Newcastle and Parramatta enjoyed a classic arm wrestle for the first game back at McDonald Jones since Round 1, with only three tries and a penalty goal across the entire eighty minutes of football. Kalyn Ponga took the kickoff, and Shaun Lane collected it with a boot on the sideline to give the Knights early field position, although the Eels used this sequence as a chance to prove why they’re renowned for the best defence in 2020, withstanding every tackle before Clint Gutherson cleaned up Ponga’s kick on the last and made his way back into the field of play. Newcastle continued to build space on their next touch of the ball, and looked primed to accelerate when Ponga sent a harbour bridge ball out to Hymel Hunt, but the pass was called forward, ushering in a period when both teams went set for set, as Ponga caught a pair of Parramatta kicks on the full. Finally, a strong run from Kurt Mann set up Mitchell Pearce to mirror Ponga with a wide ball on the other wing to Enari Tuala, who stormed up the side and booted the footy back in field, where Waqa Blake was forced to pop it into touch with Bradman Best on his back, giving Newcastle the first dropout of the afternoon.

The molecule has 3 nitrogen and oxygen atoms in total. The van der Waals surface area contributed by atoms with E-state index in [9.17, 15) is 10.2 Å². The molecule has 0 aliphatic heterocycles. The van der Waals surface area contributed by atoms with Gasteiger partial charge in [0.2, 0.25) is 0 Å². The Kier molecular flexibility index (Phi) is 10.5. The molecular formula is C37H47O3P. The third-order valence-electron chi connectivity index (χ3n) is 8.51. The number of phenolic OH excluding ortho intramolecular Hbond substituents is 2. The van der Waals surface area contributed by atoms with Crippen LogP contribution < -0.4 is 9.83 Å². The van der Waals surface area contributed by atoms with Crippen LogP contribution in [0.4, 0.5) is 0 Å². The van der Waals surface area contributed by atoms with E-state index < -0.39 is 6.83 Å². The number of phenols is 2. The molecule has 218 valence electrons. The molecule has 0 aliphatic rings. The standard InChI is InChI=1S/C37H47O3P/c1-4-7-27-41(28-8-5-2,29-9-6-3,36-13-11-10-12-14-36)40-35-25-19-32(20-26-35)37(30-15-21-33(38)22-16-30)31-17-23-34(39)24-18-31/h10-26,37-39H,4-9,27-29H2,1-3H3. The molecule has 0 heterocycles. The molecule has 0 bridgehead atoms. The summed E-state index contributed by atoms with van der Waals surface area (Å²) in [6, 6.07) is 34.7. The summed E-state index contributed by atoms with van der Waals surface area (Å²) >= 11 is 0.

Yet Ponga now came up with his worst kick on the right edge, sending the ball into the legs of Shaun Lane and Dylan Brown, as Michael Jennings dove on it, but lost it to Tautau Moga, who muscled his way through Brown and Junior Paulo for his first game back since Round 22 last year. He lost possession as Gutho came in to complete the tackle, but Jenko’s error still gave the Knights a ten-metre scrum, and Pearce responded with a sublime pass to the left edge – the only catch was that there was nobody there to catch it. If Tuala had been in place this would have been a certain try, but as it was the Eels got a let-off, which Nathan Brown compounded with the best post-contact metres so far on play three. The Knights had another agonising near-miss on their next set, when Tuala did indeed cross over the line, off a short ball from Lachlan Fitzgibbon, but not without Best tapping the ball forward in the interim. Once again, Parra followed the error with a strong set, as Lane made the best offload so far to Gutherson, who executed an even clutchier offload for Reed Mahoney to get within five metres of the line. Ponga responded by keeping his legs in the air for as long as possible under the high ball, tempting an aerial tackle from Dylan Brown.Embed from Getty Images